Do you mean a typical novel-type story has One Character Arc for each of the main characters and One "overall" Plot Arc that affects all three? Or that each character gets their own Plot Arc and their own Character Arc? Or is it some combination of the two depending on novel length? If you could clarify that'd be great! Thanks!
OokamiKasumi's avatar
OokamiKasumiProfessional Writer
"A typical novel-type story has ONE Plot (action-driven) Arc, and One Character (emotion-driven) Arc for each of the main characters: the Proponent, (the main character) the Antagonist, (the villain) and the Ally (love-interest or buddy)."

I mean: each character gets their own Plot Arc and their own Character Arc PLUS, one massive "overall" Plot Arc that affects all three. :)

Break it down this way.
-- Each main character has something they want to accomplish; a MOTIVE for what they are doing in the story. That is their individual plot Arc.

Example of Personal Plot Arcs:
~~~~~~~~~~~~~~
Hero (DarkElf): wants Ally to be their lover.
Villain (LightElf): also wants Ally to be their lover.
Ally (human): Doesn't like Villain or Hero "that way" and wants someone else to be their lover.

Overall Plot Arc:
~~~~~~~~~~~~~~~~~~
Ally has been targeted by black-market slave ring that sells humans to Wizards for research.
whatexists's avatar
Awesome. Thanks! That makes it a lot clearer!
OokamiKasumi's avatar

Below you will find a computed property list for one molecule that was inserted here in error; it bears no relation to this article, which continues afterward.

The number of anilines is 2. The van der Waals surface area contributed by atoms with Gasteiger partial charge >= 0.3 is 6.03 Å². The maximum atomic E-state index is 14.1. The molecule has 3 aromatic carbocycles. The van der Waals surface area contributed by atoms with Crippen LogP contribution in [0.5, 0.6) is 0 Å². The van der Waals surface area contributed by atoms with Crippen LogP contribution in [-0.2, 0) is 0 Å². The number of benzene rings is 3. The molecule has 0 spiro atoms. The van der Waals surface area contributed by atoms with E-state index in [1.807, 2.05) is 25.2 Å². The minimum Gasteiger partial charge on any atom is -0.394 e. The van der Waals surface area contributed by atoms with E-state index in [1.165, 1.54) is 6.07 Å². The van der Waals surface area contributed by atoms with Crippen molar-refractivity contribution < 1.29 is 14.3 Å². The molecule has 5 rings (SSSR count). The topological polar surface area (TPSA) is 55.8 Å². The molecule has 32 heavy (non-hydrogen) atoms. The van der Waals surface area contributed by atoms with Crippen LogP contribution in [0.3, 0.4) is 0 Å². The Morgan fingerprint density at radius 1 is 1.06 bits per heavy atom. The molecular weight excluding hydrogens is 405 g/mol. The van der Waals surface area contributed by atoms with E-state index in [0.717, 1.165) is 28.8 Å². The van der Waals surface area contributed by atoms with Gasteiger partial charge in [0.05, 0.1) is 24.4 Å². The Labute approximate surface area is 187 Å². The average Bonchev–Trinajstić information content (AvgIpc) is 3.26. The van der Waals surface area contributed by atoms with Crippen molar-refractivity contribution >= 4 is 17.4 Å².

OokamiKasumiProfessional Writer
I'm glad I could help. :)
Android3000's avatar
Android3000Hobbyist
I learn more reading these than I do most other places
OokamiKasumi's avatar
OokamiKasumiProfessional Writer
That's because I actually tell you HOW to do something, not waste 3 pages telling you that I learned how to do something without ever showing you what I actually learned.
Android3000's avatar
Android3000Hobbyist
Yeah, I have noticed that in books
OokamiKasumi's avatar
OokamiKasumiProfessional Writer
Fake tutorials like that annoy the piss out of me.
restlessvendettas's avatar
restlessvendettasHobbyist Traditional Artist
Thank you. This was extremely helpful, I enjoy writing but have a hard time writing chapter based stories because i see them like episodes or scenes. So this was very VERY helpful. You do a good job of explaining yourself.
OokamiKasumi's avatar
OokamiKasumiProfessional Writer
Thank you!
-- I try to make my explanations clear and easy to use.
bribble's avatar
bribble Digital Artist
Out of curiosity, how would you do this for something like a web-comic, where each update is only one to three pages?
anonymous's avatar